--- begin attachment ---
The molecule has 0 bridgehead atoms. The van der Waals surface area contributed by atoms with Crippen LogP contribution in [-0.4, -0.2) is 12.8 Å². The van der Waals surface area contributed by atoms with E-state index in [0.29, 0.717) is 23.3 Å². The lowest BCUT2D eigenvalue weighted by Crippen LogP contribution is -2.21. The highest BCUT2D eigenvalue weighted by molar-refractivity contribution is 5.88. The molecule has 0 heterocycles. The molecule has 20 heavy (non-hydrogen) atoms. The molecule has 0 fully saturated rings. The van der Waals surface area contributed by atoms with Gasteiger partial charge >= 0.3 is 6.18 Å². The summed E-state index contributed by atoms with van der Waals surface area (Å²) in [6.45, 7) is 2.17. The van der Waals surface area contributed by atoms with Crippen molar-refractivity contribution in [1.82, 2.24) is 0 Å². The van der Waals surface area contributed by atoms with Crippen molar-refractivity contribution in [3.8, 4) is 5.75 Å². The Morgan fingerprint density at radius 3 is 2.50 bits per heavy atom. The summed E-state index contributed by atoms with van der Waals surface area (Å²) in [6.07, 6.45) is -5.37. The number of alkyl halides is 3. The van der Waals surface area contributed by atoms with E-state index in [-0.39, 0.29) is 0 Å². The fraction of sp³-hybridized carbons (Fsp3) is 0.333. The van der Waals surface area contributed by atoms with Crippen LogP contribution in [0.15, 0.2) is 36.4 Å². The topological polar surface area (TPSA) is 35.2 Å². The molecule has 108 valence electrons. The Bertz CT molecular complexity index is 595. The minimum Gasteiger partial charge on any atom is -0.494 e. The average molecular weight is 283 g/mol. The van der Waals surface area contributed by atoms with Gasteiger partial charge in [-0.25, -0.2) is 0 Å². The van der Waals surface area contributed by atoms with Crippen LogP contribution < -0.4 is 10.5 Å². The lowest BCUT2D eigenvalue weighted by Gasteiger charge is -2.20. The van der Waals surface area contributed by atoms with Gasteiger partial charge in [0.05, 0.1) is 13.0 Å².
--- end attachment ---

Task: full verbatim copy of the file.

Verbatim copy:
The molecule has 0 bridgehead atoms. The van der Waals surface area contributed by atoms with Crippen LogP contribution in [-0.4, -0.2) is 12.8 Å². The van der Waals surface area contributed by atoms with E-state index in [0.29, 0.717) is 23.3 Å². The lowest BCUT2D eigenvalue weighted by Crippen LogP contribution is -2.21. The highest BCUT2D eigenvalue weighted by molar-refractivity contribution is 5.88. The molecule has 0 heterocycles. The molecule has 20 heavy (non-hydrogen) atoms. The molecule has 0 fully saturated rings. The van der Waals surface area contributed by atoms with Gasteiger partial charge >= 0.3 is 6.18 Å². The summed E-state index contributed by atoms with van der Waals surface area (Å²) in [6.45, 7) is 2.17. The van der Waals surface area contributed by atoms with Crippen molar-refractivity contribution in [1.82, 2.24) is 0 Å². The van der Waals surface area contributed by atoms with Crippen molar-refractivity contribution in [3.8, 4) is 5.75 Å². The Morgan fingerprint density at radius 3 is 2.50 bits per heavy atom. The summed E-state index contributed by atoms with van der Waals surface area (Å²) in [6.07, 6.45) is -5.37. The number of alkyl halides is 3. The van der Waals surface area contributed by atoms with E-state index in [-0.39, 0.29) is 0 Å². The fraction of sp³-hybridized carbons (Fsp3) is 0.333. The van der Waals surface area contributed by atoms with Crippen LogP contribution in [0.15, 0.2) is 36.4 Å². The topological polar surface area (TPSA) is 35.2 Å². The molecule has 108 valence electrons. The Bertz CT molecular complexity index is 595. The minimum Gasteiger partial charge on any atom is -0.494 e. The average molecular weight is 283 g/mol. The van der Waals surface area contributed by atoms with Gasteiger partial charge in [-0.25, -0.2) is 0 Å². The van der Waals surface area contributed by atoms with Crippen LogP contribution < -0.4 is 10.5 Å². The lowest BCUT2D eigenvalue weighted by Gasteiger charge is -2.20. The van der Waals surface area contributed by atoms with Gasteiger partial charge in [0.05, 0.1) is 13.0 Å².